FEATURES / EXCLUSIVE INTERVIEWS

Joan Knows Best
Stephan Horbelt
3/3/2011

Joan Rivers isn’t a woman—she’s a force of nature. One of the hardest-working celebrities in the world, she’s an entertainment legend with unparalleled accomplishments as a comedienne, talk show host, best-selling author, playwright, jewelry designer, red carpet commentator—and the list goes on.

Frontiers sat down for a casual conversation with the living legend to get the latest on Joan’s two hit television shows—Fashion Police and Joan & Melissa: Joan Knows Best—an upcoming SoCal performance and Rivers’ always-faithful gay fanbase.

Joan, you have such a strong fanbase among the gays. What is your take on why that is?

Because I think gay men are brighter and smarter and more open, and they always—even in the beginning—got my comedy. I remember the first one to say, “she’s funny.”

You’ve been fairly vocal about the fact that you’ve had a gay following since the very beginning.

Oh, absolutely. The first ones in Greenwich Village to laugh at me were the gays.

Your show Fashion Police on E! was just recently expanded to a weekly series, and the Oscars just came through town, so I’m curious to get your take on what you thought—and not just the red carpet, but also the ceremony, because there was quite a backlash.

It was the stupidest thing. I think you don’t take a show that has had Billy Crystal and Chris Rock, and all these wonderful people doing comedy—and Steve Martin—and suddenly decide to throw in two people who don’t know what the f*ck they’re doing—you know it’s about demographics.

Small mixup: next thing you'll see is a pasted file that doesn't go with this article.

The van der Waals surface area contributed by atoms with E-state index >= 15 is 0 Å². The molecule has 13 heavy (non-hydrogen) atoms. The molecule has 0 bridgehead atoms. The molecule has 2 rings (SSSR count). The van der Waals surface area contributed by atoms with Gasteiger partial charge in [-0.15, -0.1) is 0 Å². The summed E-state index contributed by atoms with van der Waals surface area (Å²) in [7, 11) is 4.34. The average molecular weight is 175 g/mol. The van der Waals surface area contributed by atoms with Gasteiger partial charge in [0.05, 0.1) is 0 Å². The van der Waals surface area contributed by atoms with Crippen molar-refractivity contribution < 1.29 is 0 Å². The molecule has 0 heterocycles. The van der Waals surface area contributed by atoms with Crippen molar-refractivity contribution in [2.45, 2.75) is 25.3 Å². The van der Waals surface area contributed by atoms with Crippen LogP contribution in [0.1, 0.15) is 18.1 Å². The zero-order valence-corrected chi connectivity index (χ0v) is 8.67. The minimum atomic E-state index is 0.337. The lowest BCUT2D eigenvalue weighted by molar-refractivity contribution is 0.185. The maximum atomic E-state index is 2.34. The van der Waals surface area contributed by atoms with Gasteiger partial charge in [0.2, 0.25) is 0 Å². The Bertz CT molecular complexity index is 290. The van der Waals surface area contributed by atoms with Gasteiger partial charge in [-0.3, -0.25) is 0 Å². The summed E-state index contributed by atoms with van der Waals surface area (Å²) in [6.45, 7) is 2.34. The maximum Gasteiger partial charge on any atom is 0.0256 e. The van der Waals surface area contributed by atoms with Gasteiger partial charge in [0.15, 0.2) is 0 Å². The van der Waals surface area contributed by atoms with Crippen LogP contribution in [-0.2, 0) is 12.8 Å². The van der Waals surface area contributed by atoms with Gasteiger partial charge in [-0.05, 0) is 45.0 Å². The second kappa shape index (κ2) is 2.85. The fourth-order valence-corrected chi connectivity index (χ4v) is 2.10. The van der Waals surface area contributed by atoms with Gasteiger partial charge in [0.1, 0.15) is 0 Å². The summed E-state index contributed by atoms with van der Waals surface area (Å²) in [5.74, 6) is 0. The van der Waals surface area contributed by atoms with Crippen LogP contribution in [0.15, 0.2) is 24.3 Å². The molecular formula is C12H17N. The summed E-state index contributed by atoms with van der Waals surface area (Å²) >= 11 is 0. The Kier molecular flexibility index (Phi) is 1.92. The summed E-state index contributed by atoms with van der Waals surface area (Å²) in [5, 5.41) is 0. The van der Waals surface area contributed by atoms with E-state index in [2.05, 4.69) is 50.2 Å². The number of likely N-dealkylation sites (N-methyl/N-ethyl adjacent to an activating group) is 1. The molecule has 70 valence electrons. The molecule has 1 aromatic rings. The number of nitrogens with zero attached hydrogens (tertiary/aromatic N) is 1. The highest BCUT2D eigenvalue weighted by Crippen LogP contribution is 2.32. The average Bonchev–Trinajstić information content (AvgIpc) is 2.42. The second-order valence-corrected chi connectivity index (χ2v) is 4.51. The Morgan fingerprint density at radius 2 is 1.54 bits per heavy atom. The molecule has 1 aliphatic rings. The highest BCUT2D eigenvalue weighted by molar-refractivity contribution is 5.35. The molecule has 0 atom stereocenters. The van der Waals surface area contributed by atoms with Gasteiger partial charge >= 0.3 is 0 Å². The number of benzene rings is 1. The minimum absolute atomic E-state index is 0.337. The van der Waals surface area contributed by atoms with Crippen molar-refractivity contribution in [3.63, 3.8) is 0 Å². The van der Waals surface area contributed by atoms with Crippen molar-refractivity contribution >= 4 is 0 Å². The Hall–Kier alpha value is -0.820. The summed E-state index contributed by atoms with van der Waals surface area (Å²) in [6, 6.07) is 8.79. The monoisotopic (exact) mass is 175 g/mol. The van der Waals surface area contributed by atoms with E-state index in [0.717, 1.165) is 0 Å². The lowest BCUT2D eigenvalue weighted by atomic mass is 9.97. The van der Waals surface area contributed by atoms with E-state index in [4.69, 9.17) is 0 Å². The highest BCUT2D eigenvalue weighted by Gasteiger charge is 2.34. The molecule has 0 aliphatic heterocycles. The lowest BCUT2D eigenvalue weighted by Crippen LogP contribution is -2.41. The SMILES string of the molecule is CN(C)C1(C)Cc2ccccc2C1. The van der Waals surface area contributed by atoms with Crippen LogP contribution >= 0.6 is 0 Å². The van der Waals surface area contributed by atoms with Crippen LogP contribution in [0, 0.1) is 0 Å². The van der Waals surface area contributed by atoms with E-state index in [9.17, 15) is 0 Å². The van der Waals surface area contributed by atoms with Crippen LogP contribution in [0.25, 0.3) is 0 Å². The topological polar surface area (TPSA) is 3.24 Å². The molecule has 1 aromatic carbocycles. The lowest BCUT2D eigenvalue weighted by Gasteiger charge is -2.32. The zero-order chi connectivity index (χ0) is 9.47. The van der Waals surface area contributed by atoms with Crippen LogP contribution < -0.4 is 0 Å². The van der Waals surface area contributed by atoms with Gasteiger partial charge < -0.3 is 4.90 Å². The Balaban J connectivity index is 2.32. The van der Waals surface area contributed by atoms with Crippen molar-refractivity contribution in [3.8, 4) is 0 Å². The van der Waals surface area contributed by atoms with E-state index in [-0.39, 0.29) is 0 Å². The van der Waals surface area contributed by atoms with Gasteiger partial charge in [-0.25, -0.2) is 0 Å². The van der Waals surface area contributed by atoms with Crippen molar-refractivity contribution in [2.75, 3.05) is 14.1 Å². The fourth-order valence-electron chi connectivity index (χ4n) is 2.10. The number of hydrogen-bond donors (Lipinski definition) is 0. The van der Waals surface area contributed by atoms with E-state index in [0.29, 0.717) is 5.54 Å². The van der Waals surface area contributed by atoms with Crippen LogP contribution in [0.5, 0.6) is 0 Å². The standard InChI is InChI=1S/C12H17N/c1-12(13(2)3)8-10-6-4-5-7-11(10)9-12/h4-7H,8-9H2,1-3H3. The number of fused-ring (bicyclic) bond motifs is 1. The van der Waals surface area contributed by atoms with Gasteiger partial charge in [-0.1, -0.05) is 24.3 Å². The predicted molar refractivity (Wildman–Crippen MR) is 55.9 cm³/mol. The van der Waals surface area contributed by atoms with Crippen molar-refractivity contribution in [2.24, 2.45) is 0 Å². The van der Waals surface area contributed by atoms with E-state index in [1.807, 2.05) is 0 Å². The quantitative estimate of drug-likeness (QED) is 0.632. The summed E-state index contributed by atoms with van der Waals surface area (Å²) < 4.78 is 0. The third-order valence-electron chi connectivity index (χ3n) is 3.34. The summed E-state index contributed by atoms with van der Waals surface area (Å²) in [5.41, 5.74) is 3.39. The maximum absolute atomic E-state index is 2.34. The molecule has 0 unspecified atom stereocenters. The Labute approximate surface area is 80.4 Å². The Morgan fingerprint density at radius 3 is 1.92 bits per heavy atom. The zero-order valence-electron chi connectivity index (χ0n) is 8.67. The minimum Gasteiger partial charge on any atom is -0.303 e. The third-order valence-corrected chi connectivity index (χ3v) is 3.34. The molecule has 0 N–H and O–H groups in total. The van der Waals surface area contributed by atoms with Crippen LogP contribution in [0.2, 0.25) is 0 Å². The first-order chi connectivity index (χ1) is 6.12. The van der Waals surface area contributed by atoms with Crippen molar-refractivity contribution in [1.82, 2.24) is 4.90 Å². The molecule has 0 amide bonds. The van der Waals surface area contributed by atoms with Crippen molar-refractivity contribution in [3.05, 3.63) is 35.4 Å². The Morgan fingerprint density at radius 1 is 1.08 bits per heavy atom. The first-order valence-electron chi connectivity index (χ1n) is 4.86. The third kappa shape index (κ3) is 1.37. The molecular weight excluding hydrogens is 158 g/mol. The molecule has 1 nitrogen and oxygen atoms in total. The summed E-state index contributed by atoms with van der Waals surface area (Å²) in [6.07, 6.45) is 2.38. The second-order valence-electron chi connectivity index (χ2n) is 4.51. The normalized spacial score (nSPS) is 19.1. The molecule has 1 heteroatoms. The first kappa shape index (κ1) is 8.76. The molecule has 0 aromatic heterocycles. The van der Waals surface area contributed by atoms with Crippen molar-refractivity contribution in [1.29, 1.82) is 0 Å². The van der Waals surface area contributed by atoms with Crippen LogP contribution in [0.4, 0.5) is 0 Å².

I felt terribly sorry for them [James Franco and Anne Hathaway]. Well, I felt sorry for Franco, and with her, I don’t know—I think she thinks she’s good!

And getting into the red carpet side of things, I’m curious—are there any celebs you consider to be consistently impressive, and even more importantly, any that you consider to be consistently awful?

Well, ‘consistently awful’ switches constantly. ‘Consistently impressive’—there are usually a few: Halle Berry will look great, Annette Benning is gonna look amazing, usually Nicole Kidman will look great. In the old days before she let them dress her, Sarah Jessica Parker, but now she’s letting Chanel take over and they are destroying her. They’re putting things that should go on a 6’6” model onto this teeny, tiny lady.

On Fashion Police, the show’s panel is comprised of you and a cadre of personalities. How did that group come together?

Well, they wanted Melissa and me to come back to the red carpet, and neither one of us wanted to do it. We’ve done it, we started it and it’s no fun anymore. You get notes from everybody, you can’t say anything negative about anybody’s clothing. So Melissa said we’d like to do a ‘morning after’-type show, the way you talk to your friends the next day. And that’s how it got started.

Then Melissa started putting the group together. I wanted Missy, and she wanted to executive produce. So she said Giuliana [Rancic], of course, because Giuliana is her staple, and we wanted to get Kelly [Osbourne], who we thought would offer a different point of view, and George [Kotsiopoulos] is a wonderful stylist. So it just happened, and we all like each other. It’s a miracle.